Wednesday, 6 October 2010

The big society

This was the unifying theme of David Cameron's speech to the Conservative Party conference. The implication was that this was the way forward which would enable the country to withstand the cuts in public expenditure necessitated by the budget deficit and take us to the sunlit uplands beyond.

The 'Big Society spirit' was mentioned more than once, as was the notion that 'your country needs you'. The prime minister used the example of the 100,000 people who had volunteered for the Olympic Games as evidence that additional volunteers were available. He attacked the notion that 'if government takes care of this, we won't have to'.

Citizenship was more than a transaction - although citizens have been increasingly encouraged over the years to define themselves as consumers of public services with certain entitlements, not least by New Labour. In other words, this idea has become quite embedded. This is not to say that it should not be challenged, but it's a perception that will be hard to dislodge.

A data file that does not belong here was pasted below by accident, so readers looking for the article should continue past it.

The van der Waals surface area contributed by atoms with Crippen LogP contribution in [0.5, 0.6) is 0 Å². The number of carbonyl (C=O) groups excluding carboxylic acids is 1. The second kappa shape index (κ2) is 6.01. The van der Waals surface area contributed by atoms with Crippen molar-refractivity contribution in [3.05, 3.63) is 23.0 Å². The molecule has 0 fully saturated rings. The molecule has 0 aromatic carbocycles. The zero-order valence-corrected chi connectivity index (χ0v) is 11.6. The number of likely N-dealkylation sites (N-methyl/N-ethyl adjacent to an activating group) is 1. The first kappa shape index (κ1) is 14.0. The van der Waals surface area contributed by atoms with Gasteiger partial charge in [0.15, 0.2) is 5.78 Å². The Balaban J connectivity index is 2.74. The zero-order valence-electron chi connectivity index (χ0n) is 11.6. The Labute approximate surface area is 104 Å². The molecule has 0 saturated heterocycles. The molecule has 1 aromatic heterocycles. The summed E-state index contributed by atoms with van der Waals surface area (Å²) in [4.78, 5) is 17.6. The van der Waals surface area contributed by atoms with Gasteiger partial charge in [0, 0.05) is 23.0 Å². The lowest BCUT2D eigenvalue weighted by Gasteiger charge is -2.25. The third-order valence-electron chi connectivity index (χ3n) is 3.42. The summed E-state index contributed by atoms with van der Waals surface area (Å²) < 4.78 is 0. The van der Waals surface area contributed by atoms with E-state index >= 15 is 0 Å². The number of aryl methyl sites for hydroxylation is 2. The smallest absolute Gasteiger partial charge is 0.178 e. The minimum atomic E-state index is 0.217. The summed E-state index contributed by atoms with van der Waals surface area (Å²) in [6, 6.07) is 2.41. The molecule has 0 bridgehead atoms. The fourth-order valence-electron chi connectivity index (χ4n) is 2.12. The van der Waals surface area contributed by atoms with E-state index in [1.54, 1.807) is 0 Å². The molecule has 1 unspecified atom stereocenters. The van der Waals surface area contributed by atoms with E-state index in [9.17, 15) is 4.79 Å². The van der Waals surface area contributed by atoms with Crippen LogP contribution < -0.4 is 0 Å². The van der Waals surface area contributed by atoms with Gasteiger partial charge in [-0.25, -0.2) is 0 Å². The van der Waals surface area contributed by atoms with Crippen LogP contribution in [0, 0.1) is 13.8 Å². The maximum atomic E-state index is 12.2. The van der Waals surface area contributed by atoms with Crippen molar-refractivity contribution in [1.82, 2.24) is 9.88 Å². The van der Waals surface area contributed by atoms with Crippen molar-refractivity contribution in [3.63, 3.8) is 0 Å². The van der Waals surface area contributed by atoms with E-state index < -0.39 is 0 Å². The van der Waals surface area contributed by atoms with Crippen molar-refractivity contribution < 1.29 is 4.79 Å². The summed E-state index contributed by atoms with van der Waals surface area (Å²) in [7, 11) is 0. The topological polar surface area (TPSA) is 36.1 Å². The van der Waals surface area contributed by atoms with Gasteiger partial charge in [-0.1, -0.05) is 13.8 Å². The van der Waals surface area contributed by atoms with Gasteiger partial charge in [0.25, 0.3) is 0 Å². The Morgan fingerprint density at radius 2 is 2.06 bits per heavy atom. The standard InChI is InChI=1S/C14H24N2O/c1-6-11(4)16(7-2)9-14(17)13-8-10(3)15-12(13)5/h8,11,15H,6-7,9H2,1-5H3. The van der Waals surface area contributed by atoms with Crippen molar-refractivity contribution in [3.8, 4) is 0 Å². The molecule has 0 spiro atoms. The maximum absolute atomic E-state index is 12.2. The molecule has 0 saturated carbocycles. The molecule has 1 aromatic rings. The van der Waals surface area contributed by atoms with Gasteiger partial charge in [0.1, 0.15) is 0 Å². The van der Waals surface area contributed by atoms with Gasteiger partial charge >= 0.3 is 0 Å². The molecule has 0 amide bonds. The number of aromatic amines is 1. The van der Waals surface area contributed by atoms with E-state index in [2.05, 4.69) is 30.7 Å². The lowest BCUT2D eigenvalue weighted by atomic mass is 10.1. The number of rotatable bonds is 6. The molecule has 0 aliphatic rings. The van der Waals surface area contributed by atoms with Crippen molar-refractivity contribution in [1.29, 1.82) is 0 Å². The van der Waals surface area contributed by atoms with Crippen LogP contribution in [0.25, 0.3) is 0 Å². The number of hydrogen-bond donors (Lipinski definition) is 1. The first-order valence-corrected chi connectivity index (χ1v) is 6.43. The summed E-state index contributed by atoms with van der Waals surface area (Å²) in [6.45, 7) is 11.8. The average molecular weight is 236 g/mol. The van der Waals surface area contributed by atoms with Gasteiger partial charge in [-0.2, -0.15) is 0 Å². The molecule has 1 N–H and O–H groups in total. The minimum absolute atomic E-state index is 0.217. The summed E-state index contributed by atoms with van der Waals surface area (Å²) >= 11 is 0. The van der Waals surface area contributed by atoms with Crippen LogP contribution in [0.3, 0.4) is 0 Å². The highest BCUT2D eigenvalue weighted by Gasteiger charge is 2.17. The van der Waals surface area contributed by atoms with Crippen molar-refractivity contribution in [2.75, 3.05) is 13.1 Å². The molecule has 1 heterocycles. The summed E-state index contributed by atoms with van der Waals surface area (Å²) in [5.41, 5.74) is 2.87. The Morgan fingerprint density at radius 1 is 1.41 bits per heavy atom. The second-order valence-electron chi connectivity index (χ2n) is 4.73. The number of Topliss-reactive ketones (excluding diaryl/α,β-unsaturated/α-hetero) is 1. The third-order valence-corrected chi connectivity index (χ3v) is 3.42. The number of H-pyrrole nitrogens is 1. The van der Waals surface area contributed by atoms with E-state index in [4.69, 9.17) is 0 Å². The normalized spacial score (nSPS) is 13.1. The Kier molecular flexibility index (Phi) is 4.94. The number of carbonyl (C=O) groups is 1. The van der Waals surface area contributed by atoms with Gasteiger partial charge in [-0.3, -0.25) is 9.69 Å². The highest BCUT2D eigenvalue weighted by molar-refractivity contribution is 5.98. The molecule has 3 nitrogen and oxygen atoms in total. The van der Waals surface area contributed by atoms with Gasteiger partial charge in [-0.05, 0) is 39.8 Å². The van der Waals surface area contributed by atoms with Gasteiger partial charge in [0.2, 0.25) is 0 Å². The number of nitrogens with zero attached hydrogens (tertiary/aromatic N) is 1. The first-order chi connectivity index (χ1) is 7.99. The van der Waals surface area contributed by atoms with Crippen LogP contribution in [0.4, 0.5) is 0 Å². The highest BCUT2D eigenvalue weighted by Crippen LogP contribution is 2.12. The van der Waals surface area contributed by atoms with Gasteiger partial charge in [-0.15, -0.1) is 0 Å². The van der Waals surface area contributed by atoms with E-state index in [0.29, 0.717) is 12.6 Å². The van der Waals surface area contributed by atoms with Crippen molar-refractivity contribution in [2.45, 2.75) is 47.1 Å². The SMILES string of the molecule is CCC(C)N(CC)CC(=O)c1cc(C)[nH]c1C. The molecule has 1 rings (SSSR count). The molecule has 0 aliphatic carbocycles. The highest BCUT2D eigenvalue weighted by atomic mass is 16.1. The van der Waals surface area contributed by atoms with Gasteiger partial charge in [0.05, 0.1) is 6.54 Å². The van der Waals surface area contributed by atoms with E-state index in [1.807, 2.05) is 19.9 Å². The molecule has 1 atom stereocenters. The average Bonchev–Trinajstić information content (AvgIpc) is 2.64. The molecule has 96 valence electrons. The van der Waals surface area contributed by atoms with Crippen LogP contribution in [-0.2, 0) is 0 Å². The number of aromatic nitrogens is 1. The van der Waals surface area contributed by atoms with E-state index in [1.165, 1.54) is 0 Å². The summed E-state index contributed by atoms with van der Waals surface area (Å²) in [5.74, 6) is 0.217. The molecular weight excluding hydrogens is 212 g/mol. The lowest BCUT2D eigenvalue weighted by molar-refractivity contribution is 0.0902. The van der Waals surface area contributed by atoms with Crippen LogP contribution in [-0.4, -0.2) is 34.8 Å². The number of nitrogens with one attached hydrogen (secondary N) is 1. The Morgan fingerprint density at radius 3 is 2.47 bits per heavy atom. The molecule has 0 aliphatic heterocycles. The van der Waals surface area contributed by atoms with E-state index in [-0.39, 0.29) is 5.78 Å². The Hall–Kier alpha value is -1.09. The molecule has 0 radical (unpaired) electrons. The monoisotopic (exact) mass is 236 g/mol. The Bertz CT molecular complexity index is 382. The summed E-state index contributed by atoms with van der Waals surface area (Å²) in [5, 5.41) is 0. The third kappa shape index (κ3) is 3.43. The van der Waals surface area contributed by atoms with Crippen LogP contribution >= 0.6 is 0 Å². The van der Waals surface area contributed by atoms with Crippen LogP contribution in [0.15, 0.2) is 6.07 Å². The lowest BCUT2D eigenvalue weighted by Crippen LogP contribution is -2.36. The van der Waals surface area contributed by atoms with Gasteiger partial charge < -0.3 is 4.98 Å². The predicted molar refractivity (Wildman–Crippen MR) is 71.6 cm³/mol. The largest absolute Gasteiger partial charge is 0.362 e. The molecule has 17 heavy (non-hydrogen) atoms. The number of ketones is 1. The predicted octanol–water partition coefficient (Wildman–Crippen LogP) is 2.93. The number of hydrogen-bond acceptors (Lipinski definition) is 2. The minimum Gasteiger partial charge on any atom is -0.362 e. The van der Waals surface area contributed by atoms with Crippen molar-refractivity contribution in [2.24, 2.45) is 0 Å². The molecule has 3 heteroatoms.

It was noticeable that the attacks on Labour got the loudest applause in the hall. He managed to define Labour, in terms of the views of Ed Balls, as opposed to aspiration and there was a neat dig of Neil 'we've got our party back' Kinnock. Ed Miliband was more or less a non person, which is probably the way to play it for now. The prime minister's defence of the union also went down well with the audience.

The comment that we were geared up to fight old wars did not sound like good news for the Navy or the RAF. It seemed to me that there was a clear endorsement of Ken Clarke's refreshing approach to criminal justice issues.

It was interesting that two references were made to football, the last World Cup and the hope of holding the 2018 one in England.

I didn't think there was much that was new in the speech, but probably there didn't have to be. It was an attempt to define Cameron's distinctive approach and brand. There is such a thing as society, but it's different from the state (Sam Cam's idea originally) and it needs to be an active and engaged society. I don't think it is just cover for the cuts, but I'm not fully convinced either.

Interesting how much the cameras focused on Sam Cam during the warm up video and at other times. But she was looking very glamorous.

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